While part of the experiment took place in the US, another took place in India on sugarcane farmers. With sugarcane being a once a year harvest, farmers tend to find themselves in differing financial positions pre and post-harvest. Pre harvest they’re light on for money, while post-harvest they’re comparatively rich. The farmers were given cognitive tests in both scenarios. The farmers performed much better post-harvest.
Without preoccupation on financial issues it appears a person is much more clearheaded and able to make better decisions. It also seems somewhat evident that people feel good if they are in a better financial position. Though this may also have its drawbacks.
Believe us when we say no one calls up to discuss the markets and their portfolio concerns when the market is going up. In a discussion when the market is roaring investors are likely to want to allocate more money to the stock side of the portfolio. They may even question why they weren’t loaded up with a greater percentage of stocks over fixed interest – “I could have had even better returns!”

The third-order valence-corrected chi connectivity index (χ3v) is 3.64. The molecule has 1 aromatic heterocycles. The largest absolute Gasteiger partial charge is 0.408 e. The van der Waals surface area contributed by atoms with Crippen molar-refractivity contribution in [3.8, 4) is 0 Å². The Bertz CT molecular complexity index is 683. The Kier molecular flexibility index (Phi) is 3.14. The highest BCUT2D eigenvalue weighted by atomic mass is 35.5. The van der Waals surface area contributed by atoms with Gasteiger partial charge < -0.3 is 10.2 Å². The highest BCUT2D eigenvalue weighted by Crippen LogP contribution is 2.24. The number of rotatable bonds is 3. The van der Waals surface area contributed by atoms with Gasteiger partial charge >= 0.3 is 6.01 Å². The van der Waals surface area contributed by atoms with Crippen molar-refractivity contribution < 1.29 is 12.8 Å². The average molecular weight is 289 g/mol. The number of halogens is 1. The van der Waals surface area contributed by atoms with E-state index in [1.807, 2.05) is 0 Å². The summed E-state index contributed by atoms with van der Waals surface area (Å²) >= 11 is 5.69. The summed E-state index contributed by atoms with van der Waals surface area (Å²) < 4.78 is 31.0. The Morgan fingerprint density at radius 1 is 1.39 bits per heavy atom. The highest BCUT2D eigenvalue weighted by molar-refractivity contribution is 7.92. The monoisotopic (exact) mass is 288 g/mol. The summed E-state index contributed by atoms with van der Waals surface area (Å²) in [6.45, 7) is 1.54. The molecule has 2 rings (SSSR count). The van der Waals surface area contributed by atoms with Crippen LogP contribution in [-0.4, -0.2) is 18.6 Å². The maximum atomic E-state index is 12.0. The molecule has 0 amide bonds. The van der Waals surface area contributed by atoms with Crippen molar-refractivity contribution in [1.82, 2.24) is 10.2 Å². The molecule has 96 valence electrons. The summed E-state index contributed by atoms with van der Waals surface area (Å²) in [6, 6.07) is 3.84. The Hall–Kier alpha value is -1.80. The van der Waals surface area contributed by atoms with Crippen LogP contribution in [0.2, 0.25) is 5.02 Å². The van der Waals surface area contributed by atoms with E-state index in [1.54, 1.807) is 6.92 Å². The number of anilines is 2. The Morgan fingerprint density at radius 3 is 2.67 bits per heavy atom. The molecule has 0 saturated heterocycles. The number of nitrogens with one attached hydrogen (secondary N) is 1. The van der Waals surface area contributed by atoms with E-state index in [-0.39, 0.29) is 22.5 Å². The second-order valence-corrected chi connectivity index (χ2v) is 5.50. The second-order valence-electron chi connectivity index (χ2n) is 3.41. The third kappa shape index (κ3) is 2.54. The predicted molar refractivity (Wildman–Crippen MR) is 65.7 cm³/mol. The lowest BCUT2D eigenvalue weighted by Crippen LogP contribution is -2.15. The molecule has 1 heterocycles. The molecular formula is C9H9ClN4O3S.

So we’re not always rational when we feel good, but under significant financial duress, a person’s decision making is definitely not likely to be optimal and their health and mental health possibly under strain. While the Princeton study was focused on functioning under the stress of poverty, investors often have trouble setting aside and controlling their feelings during a market fall, even if they’re in a position of comfort. The market decline becomes a significant preoccupation.
You may have heard the term ‘a successful investment experience’. We even authored a paper on achieving it. You could say the definition is up for interpretation depending on the investor and their goals, but you might imagine most investors want to achieve the returns that help them achieve their goals – specifically with the least amount of volatility. The big hurdle!
Those that are more prone to experience stress from their financial lives might go one step further and consider what is a healthy investment experience. Especially for their personality. Ponder the graphic for a moment. It’s a hypothetical of course, but imagine two different portfolios measured over the same time frame that achieve the same end result, with differing levels of volatility.